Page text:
In the IRS ruling, the agency noted that it is continuing to analyze a number of issues involving uncashed checks. The hypothetical the agency presented involved a person who received a fully taxable distribution from a qualified retirement plan. However, this person did not cash the check, make a rollover contribution or in any way deal with the monies disbursed. The IRS said that despite the failure to cash the check, the amount is still part of the person's taxable gross income for the year. Whatever happens to the check, it remains income for tax purposes.

2018 penalties waived for some paying taxes late

Taxpayers in Georgia may be relieved to learn that they could be exempt from a certain penalty imposed on filers. Each year, people must generally pay at least 90% of their total tax burden prior to filing their returns. If they do not, they will receive an additional fee as an underpayment penalty from the IRS. However, for 2018 returns, those who paid at least 80% of their burden prior to filing will automatically have the penalty waived. The IRS noted that a special penalty waiver was available in the spring, but many eligible taxpayers failed to claim it in time.

They will instead receive the waiver automatically. Of course, the waiver only extends to the penalty fee itself. People still must pay the amount of money that they owe in taxes, but they will not have to add the additional cost to their payments. In general, people face even harsher standards for tax liabilities if they have a high income, over $150,000 each year. However, due to changes in tax law that were enacted in late 2017, many changes took place in the way that taxes were withheld. Some individual income tax rates were cut, and the standard deduction was doubled. Accounting systems did not necessarily change in time, and withholdings may have been incorrect for many people.

What determines your “Taxable Estate” after you pass away?

If you are thinking about creating your will and perhaps other documents in an estate plan, one of your questions will likely be about taxes and how they will affect the assets you want to leave to your heirs.

For example, what constitutes a taxable estate? What constitutes an exemption, and will your estate qualify?

The difference between a tax opinion and tax ruling

Taxpayers in Georgia and around the country may find that they need guidance from the IRS to answer a question about their return. The IRS may be willing to issue a private letter ruling, and generally speaking, any guidance provided by the ruling is binding. Alternatively, the government may offer to issue a tax opinion, which is generally not binding. However, it may be faster to get a tax opinion as opposed to the private letter ruling.

It is also more likely that the IRS will provide a tax opinion as opposed to a ruling. In fact, the agency has a list of subjects that it says it cannot or will not provide a ruling on. It is worth noting that a taxpayer may not get a ruling if his or her position is so strong that the answer to the question should be clear.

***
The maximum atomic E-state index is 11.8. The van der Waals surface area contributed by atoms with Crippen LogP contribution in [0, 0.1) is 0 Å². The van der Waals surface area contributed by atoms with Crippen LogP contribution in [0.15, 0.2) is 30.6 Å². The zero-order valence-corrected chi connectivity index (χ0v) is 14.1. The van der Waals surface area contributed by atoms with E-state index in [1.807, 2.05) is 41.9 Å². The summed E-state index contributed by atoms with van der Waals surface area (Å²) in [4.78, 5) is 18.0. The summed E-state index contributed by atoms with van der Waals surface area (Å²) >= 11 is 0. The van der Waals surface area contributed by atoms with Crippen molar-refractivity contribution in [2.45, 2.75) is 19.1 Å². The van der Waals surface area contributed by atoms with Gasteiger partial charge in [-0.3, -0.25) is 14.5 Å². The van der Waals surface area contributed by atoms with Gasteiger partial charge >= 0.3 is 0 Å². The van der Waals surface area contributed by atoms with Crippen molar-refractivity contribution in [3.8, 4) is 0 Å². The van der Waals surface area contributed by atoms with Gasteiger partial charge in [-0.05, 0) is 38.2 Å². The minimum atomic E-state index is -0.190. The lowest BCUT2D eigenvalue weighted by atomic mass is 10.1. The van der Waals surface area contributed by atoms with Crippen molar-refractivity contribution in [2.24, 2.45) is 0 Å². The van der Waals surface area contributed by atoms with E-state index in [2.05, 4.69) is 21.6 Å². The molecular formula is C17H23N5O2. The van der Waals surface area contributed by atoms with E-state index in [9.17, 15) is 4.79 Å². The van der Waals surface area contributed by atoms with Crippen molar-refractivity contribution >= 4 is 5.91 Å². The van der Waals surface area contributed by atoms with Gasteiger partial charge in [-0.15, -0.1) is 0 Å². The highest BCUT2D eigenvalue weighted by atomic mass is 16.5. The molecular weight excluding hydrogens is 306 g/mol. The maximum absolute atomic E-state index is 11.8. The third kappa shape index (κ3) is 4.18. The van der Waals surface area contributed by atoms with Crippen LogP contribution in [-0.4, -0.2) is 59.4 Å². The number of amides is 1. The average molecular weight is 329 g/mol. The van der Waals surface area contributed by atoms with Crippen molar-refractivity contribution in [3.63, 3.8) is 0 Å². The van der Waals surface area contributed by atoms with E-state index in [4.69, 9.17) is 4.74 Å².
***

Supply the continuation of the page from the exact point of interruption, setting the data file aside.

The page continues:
IRS posts update to new postcard 1040 form

Georgia taxpayers will have to fill out a slightly longer 1040 form when they file their 2019 taxes, according to the Internal Revenue Service. The agency has posted a draft of the new form, which updates the postcard-sized return that debuted in 2018, on its website.

After Congress passed the Tax Cuts and Jobs Act of 2017, the IRS and the U.S. Treasury replaced the 1040, 1040A and 1040EZ forms with a single 1040 form that was advertised as being the size of a postcard. While the new form was shorter, it wasn't quite as small as a postcard. It also included six schedules for taxpayers to follow when doing their taxes, which didn't exactly cut down on paperwork.

Cryptocurrency investors and IRS warning letters

In Georgia and across the U.S., the Internal Revenue Service is currently mailing official letters to thousands of people who invest in cryptocurrencies. The letters issue official warnings for taxpayers with complex tax issues. The IRS plans to mail letters to approximately 10,000 United States taxpayers. A person who may have failed to pay their taxes on cryptocurrency sales may receive form letter 6173, 6174 or 6174-A.

According to various social media posts, some investors have mentioned that the three warning letters represent different levels of income tax neglect. For instance, one letter asks the recipient to review their income tax return and submit an amended form as needed. Another letter warns the taxpayer about their noncompliance with IRS regulations and the possibility of IRS enforcement. The third letter demands a response from the taxpayer with a warning that their failure to return a response will result in an audit.